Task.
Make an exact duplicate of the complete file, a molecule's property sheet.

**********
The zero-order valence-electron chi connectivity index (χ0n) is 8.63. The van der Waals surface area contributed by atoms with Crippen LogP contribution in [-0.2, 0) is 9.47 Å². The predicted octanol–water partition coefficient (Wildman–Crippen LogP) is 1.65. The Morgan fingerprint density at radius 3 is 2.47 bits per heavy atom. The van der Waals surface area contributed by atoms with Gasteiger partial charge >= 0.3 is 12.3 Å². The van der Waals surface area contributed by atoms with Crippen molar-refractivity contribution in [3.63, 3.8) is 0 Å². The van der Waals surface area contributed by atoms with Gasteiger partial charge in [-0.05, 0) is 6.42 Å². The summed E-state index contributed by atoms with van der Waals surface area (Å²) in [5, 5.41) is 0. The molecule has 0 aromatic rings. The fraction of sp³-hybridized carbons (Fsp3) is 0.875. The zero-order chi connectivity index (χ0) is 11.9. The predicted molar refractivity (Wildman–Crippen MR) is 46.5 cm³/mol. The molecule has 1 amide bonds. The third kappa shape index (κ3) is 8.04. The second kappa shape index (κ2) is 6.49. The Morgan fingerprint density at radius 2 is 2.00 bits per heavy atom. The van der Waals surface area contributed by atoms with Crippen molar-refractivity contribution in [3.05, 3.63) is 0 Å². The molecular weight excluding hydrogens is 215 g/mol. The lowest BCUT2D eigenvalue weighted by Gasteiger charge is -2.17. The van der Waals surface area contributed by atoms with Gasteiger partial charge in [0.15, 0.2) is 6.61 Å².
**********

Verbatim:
The zero-order valence-electron chi connectivity index (χ0n) is 8.63. The van der Waals surface area contributed by atoms with Crippen LogP contribution in [-0.2, 0) is 9.47 Å². The predicted octanol–water partition coefficient (Wildman–Crippen LogP) is 1.65. The Morgan fingerprint density at radius 3 is 2.47 bits per heavy atom. The van der Waals surface area contributed by atoms with Gasteiger partial charge >= 0.3 is 12.3 Å². The van der Waals surface area contributed by atoms with Crippen molar-refractivity contribution in [3.63, 3.8) is 0 Å². The van der Waals surface area contributed by atoms with Gasteiger partial charge in [-0.05, 0) is 6.42 Å². The summed E-state index contributed by atoms with van der Waals surface area (Å²) in [5, 5.41) is 0. The molecule has 0 aromatic rings. The fraction of sp³-hybridized carbons (Fsp3) is 0.875. The zero-order chi connectivity index (χ0) is 11.9. The predicted molar refractivity (Wildman–Crippen MR) is 46.5 cm³/mol. The molecule has 1 amide bonds. The third kappa shape index (κ3) is 8.04. The second kappa shape index (κ2) is 6.49. The Morgan fingerprint density at radius 2 is 2.00 bits per heavy atom. The van der Waals surface area contributed by atoms with Crippen molar-refractivity contribution in [3.05, 3.63) is 0 Å². The molecular weight excluding hydrogens is 215 g/mol. The lowest BCUT2D eigenvalue weighted by Gasteiger charge is -2.17. The van der Waals surface area contributed by atoms with Gasteiger partial charge in [0.15, 0.2) is 6.61 Å².